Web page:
Co-occurrence of biodiversity, carbon storage, coastal protection, and fish and invertebrate production to inform global mangrove conservation planning

Michael Sievers, Christopher j. Brown, Jennifer Mcgowan, Mischa p. Turschwell, Christina a. Buelow, Briana Holgate, Ryan m. Pearson, Maria f. Adame, Dominic a. Andradi-Brown, Andy Arnell, Brendan g. Mackey, Philine s.e. zu Ermgassen, Joe Gosling, Chris j. Mcowen, Thomas a. Worthington, Rod m. Connolly

Research output: Contribution to journalArticlepeer-review

Abstract / Description of output

Mangrove forests support unique biodiversity and provide a suite of ecosystem services (ES) that benefit people. Decades of continual mangrove loss and degradation have necessitated global efforts to protect and restore this important ecosystem. Generating and evaluating asset maps of biodiversity and ES is an important precursor to identifying locations that can deliver conservation outcomes across varying scales, such as maximising the co-occurrence of specific ES. We bring together global datasets on mangrove-affiliated biodiversity, carbon stocks, fish and invertebrate production, and coastal protection to provide insight into potential trade-offs, synergies and opportunities from mangrove conservation. We map opportunities where high ES provision co-occurs with these areas that could be leveraged in conservation planning, and identify potential high-value opportunities for single ES that might otherwise be missed with a biodiversity focus. Hotspots of single ES, co-occurrence of multiple ES, and opportunities to simultaneously leverage biodiversity and ES occurred throughout the world. For example, efforts that focus on conserving or restoring mangroves to store carbon can be targed to deliver multiple ES benefits. Some nations, such as Vietnam, Oman, Ecuador and China, showed consistent (although not necessarily strong) correlations between ES pairs. A lack of clear or consistent spatial trends elsewhere suggests that some nations will likely benefit more from complementarity-based approaches that focus on multiple sites with high provision of different services. Individual sites within these nations, however, such as Laguna de Terminos in Mexico still provide valuable opportunities to leverage co-benefits. Ensuring that an ES focused approach is complemented by strategic spatial planning is a priority, and our analyses provide a precursor towards decisions about where and how to invest.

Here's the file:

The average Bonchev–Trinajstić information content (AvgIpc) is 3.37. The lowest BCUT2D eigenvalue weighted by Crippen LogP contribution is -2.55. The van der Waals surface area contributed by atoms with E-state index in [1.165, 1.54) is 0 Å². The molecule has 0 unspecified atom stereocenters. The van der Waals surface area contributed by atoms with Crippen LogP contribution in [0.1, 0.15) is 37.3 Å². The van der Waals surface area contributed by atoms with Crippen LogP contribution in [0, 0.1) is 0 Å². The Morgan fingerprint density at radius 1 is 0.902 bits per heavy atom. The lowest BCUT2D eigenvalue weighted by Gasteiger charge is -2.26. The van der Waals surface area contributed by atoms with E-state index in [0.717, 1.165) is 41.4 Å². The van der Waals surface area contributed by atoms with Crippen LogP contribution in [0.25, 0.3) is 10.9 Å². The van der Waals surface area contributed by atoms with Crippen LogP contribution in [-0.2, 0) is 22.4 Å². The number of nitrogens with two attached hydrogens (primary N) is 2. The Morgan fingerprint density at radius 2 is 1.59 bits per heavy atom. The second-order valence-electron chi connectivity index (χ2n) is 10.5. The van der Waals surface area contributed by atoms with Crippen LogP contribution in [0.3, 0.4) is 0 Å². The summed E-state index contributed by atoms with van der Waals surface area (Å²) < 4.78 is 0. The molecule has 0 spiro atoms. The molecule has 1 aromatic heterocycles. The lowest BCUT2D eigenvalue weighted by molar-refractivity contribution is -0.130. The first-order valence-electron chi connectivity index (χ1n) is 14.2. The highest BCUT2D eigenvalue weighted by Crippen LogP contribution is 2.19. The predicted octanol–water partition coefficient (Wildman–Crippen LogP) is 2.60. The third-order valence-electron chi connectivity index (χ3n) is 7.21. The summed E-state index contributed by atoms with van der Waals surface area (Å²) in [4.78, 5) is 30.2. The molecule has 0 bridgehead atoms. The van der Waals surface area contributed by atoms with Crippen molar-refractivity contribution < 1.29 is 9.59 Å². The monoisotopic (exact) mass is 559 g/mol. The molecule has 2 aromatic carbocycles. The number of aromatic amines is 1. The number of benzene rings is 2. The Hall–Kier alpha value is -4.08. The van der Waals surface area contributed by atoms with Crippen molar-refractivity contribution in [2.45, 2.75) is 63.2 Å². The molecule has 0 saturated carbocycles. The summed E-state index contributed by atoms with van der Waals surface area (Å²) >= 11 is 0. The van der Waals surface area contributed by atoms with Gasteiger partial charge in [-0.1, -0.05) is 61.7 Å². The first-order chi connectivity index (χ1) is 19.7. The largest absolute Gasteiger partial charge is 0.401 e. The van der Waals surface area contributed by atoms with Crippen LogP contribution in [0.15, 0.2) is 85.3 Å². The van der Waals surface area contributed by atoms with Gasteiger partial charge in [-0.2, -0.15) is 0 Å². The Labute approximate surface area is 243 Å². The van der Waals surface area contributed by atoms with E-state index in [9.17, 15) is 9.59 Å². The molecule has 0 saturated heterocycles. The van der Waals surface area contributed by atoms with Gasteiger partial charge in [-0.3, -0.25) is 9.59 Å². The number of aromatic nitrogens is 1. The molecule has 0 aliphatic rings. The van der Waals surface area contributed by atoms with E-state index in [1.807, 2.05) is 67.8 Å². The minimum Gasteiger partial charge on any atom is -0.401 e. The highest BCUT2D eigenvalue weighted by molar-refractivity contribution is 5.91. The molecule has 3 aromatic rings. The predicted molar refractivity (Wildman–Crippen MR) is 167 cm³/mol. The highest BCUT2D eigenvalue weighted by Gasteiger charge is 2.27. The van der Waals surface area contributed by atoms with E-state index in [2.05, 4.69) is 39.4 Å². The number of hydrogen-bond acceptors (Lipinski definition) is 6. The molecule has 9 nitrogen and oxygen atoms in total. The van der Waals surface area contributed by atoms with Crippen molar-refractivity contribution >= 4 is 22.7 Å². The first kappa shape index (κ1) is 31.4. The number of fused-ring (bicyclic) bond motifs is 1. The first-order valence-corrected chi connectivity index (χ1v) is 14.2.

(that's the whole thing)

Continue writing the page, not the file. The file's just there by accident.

Original languageEnglish
Article number166357
JournalScience of the Total Environment
Early online date16 Aug 2023
Publication statusPublished - 15 Dec 2023


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